I’ve been lucky enough to have worked with an electrician to totally rewire my house for home automation, so it works in a very different way to a normal house. This episode traces through how power arrives at my house, is distributed to a pair of sub-switchboards, and from there goes out to loads such as lights. It also covers the important pieces of the system including MQTT and OpenHAB.
General information about MQTT is available at the official MQTT site. The site doesn’t get many updates because the protocol standard itself is fairly stable and well established, but it’s a good reference site with links to many MQTT-related projects. See mqtt.org.
There are many MQTT broker implementations available, written in various programming languages and with different features and levels of performance. I use Mosquitto, which has been around for many years and has never let me down. Note that your MQTT clients won’t care what broker you use or what language it’s written in, provided it supports the features they need. Mosquitto is written in Java, but I typically connect to it from Arduino-based devices. See mosquitto.org.
OpenHAB is currently the main rules engine that I use, which also takes care of state management and provides an app for iOS and Android. I’m still running the v1.x release series, but v2 is out now which is a major rewrite. See openhab.org.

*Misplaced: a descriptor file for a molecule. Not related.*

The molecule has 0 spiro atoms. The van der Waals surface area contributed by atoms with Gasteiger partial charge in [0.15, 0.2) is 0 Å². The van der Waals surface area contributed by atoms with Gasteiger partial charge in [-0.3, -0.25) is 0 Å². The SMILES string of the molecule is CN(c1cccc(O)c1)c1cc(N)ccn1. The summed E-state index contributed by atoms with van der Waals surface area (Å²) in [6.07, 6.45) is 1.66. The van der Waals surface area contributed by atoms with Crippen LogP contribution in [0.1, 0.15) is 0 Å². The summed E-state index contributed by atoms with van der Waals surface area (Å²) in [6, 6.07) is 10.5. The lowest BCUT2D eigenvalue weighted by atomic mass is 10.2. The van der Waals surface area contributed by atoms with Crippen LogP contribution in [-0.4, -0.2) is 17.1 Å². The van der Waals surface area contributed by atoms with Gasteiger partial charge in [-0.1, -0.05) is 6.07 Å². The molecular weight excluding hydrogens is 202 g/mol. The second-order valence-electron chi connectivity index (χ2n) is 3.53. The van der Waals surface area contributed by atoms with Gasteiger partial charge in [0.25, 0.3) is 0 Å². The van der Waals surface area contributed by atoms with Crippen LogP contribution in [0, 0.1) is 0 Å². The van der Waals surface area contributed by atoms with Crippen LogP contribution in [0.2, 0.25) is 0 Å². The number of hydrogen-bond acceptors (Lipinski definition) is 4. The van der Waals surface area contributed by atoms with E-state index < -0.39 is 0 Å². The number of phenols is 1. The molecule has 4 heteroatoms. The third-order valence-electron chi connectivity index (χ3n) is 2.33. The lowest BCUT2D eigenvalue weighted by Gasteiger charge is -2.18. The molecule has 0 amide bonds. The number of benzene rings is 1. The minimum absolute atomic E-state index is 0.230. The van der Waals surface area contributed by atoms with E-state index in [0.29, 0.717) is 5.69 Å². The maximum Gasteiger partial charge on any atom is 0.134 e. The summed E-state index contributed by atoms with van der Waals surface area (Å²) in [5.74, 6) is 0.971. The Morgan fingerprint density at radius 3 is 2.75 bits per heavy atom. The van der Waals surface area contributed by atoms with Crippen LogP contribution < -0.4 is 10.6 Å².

For a general purpose rules engine that communicates using MQTT, check out Node-RED. With a drag-and-drop editor based on Node.js, you can create rules right in your browser. I don’t currently use this, but I’ll probably replace my current home-brew rules engine with Node-RED some time in the future. See nodered.org.
I listen to dozens of podcasts, and I usually have one playing while I’m working on electronics projects in my workshop. The speaker in my iPhone is ok, but I wanted to get some kind of external speaker to give it a bit more volume.
BlitzWolf kindly sent me a BW-F4 Bluetooth speaker to use in my workshop. I’m not really into music (I’d rather spend my time listening to something that teaches me new things) so I can’t give an opinion on its sound fidelity, but so far it’s been great for listening to podcasts.
The BW-F4 charges by USB and can run from battery for most of the day.
It’s available online for about US$55.
The last few months have been an emotional roller coaster as my wife and I complete the sale of a business that I began in a spare room at my mother’s house more than 20 years ago. This hasn’t left much time (or emotional capacity!) to produce SuperHouse videos.
This is a big change in my personal circumstances, so hopefully I will be able to make more progress on SuperHouse now.